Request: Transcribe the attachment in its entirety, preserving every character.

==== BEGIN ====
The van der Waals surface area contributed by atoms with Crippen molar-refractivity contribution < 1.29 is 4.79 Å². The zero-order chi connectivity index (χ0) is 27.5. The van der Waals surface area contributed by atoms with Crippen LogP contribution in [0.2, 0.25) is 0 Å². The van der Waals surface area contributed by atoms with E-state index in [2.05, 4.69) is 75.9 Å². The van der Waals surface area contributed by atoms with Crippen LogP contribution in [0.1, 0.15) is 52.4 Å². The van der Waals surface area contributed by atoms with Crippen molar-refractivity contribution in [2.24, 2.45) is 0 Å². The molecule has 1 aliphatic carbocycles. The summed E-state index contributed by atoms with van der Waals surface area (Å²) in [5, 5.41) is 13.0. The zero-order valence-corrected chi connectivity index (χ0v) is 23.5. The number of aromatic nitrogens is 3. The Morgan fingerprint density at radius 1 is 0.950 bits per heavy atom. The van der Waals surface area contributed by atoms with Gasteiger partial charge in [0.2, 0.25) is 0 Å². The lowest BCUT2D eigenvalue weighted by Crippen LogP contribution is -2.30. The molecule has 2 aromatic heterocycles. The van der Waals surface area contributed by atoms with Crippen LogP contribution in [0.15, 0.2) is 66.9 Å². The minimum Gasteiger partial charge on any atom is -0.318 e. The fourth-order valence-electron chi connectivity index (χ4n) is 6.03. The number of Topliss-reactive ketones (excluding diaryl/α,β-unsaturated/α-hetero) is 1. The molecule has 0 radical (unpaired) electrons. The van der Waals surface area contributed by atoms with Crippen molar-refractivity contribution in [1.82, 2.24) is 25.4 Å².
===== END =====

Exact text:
The van der Waals surface area contributed by atoms with Crippen molar-refractivity contribution < 1.29 is 4.79 Å². The zero-order chi connectivity index (χ0) is 27.5. The van der Waals surface area contributed by atoms with Crippen LogP contribution in [0.2, 0.25) is 0 Å². The van der Waals surface area contributed by atoms with E-state index in [2.05, 4.69) is 75.9 Å². The van der Waals surface area contributed by atoms with Crippen LogP contribution in [0.1, 0.15) is 52.4 Å². The van der Waals surface area contributed by atoms with Crippen molar-refractivity contribution in [2.24, 2.45) is 0 Å². The molecule has 1 aliphatic carbocycles. The summed E-state index contributed by atoms with van der Waals surface area (Å²) in [5, 5.41) is 13.0. The zero-order valence-corrected chi connectivity index (χ0v) is 23.5. The number of aromatic nitrogens is 3. The Morgan fingerprint density at radius 1 is 0.950 bits per heavy atom. The van der Waals surface area contributed by atoms with Gasteiger partial charge in [0.2, 0.25) is 0 Å². The lowest BCUT2D eigenvalue weighted by Crippen LogP contribution is -2.30. The molecule has 2 aromatic heterocycles. The van der Waals surface area contributed by atoms with Crippen LogP contribution in [0.15, 0.2) is 66.9 Å². The minimum Gasteiger partial charge on any atom is -0.318 e. The fourth-order valence-electron chi connectivity index (χ4n) is 6.03. The number of Topliss-reactive ketones (excluding diaryl/α,β-unsaturated/α-hetero) is 1. The molecule has 0 radical (unpaired) electrons. The van der Waals surface area contributed by atoms with Crippen molar-refractivity contribution in [1.82, 2.24) is 25.4 Å².